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To help him heal after Ingrid died, Aliaga decided to return to all the places he had been with her. At the top of his list was the Grand Canyon.
He took his daughter and his then 9-year-old grandson Nick to the natural wonder, where they camped for the night and left a paper origami crane in Ingrid’s memory (family and friends made her 1,000 cranes as she lay dying and threw them on top of her grave at her funeral).
Since then Aliaga has retuned to the canyon repeatedly and has done various rim-to-rim hikes. He’s been so many times, his daughter said, that rangers and other hikers recognize him.
Ahead of his most recent trip, KNXV-TV in Flagstaff, Arizona, reported about Aliaga’s record attempt, and that story was posted in a rim-to-rim hiking group with more than 70,000 members on Facebook, further solidifying the 92-year-old’s fame.
Aliaga could barely get into a good rhythm because of all the people stopping him during his most recent hike.
“(There were) a lot of people asking me, ‘Oh, you are Alfredo. May I get a picture with you?'” Aliaga said. “We lost a lot of time making pictures, and they (would say), ‘Oh, you are my hero, you are my inspiration.'”
While he said he felt honored by the recognition, he joked about having to disguise himself to stop losing time. “I put my hat down over my eyes and the people could not see that I was Alfredo.”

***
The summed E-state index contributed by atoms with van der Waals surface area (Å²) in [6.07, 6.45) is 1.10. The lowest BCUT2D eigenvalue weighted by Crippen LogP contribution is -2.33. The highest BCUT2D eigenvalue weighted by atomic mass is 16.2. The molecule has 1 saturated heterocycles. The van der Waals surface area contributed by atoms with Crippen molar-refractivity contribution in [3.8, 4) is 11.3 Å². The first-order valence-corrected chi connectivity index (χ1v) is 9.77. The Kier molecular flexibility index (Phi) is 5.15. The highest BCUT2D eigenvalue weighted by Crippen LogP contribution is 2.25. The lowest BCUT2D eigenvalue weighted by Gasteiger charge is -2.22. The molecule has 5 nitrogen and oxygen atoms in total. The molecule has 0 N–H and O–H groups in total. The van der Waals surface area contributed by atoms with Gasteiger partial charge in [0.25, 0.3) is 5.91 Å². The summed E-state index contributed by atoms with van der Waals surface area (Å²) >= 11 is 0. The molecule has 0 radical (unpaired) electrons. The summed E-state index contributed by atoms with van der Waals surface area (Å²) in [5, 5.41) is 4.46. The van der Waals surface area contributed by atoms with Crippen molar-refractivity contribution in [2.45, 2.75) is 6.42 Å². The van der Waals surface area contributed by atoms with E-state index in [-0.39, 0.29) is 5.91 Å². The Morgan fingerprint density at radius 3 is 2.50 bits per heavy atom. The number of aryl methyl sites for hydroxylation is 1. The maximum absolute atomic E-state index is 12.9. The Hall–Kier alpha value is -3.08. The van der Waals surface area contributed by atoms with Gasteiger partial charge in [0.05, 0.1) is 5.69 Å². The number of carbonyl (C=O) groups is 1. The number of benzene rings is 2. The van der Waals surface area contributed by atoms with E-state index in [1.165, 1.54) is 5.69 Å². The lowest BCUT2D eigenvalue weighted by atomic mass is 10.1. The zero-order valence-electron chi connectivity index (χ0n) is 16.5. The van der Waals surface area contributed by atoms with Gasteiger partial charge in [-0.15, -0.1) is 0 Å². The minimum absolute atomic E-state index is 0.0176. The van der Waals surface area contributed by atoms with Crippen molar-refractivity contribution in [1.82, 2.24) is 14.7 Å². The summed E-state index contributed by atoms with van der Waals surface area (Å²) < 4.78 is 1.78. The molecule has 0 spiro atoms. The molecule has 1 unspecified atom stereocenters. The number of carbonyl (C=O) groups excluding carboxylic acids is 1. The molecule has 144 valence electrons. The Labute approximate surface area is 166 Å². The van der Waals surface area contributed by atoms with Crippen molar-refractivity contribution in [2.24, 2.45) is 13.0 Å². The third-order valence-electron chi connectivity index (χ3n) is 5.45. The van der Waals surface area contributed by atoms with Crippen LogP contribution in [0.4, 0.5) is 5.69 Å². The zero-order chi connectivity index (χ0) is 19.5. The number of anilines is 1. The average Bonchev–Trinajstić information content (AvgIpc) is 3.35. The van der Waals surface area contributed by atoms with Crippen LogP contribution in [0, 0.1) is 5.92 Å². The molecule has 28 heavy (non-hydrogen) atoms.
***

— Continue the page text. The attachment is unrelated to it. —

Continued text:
In order to train for the hike, Aliaga walked three hours every day in Berlin, where he lives with his son.
He didn’t do any mountain training but wanted to make sure he was prepared for long efforts.
Asked whether he could share his tips for a long life filled with adventures like his, Aliaga said it’s quite simple.
“I have a routine, three things that I do every day and that is enough to be strong, happy and healthy when you are so old,” he said. “The first one: Eat healthy food, drink water with it … The second one, just 30 minutes each day walking. If you can do more, very good, but 30 is enough. But every day!”
The third recommendation, he said, is the most important one: Sleep eight hours every night, going to bed and getting up at the same times every day.
Aliaga said he began his three-step method when he was 74 so it’s never too late.
“We are willed by Mother Nature to move, and if you are eight hours sitting in a chair, you cannot be healthy,” he said. “We must move.”
On a post in the Facebook group about Aliaga’s hike, about a dozen people shared the photos they took with the nonagenarian.
“You made our day, Alfredo!” one user wrote along with a selfie with a beaming Aliaga.
Another posted their photo with Aliaga and wrote: “I felt like I was meeting a celebrity!”
A video shared with USA TODAY showing Aliaga’s final steps on the rim-to-rim hike shows dozens of people cheering him on as he nears the end.
“We heard about you and wanted to see you,” one person told him. Another shouted: “You’re our idol! We love you!”
The cheers appeared to give Aliaga a boost as he lifted his trekking poles higher and brought them down with force with each new step.
As he finished 21 hours of hiking, Aliaga raised each pole in the air and declared: “We did it!”
Amanda Lee Myers is a trending reporter and editor for USA TODAY. She writes about ordinary people who do extraordinary things.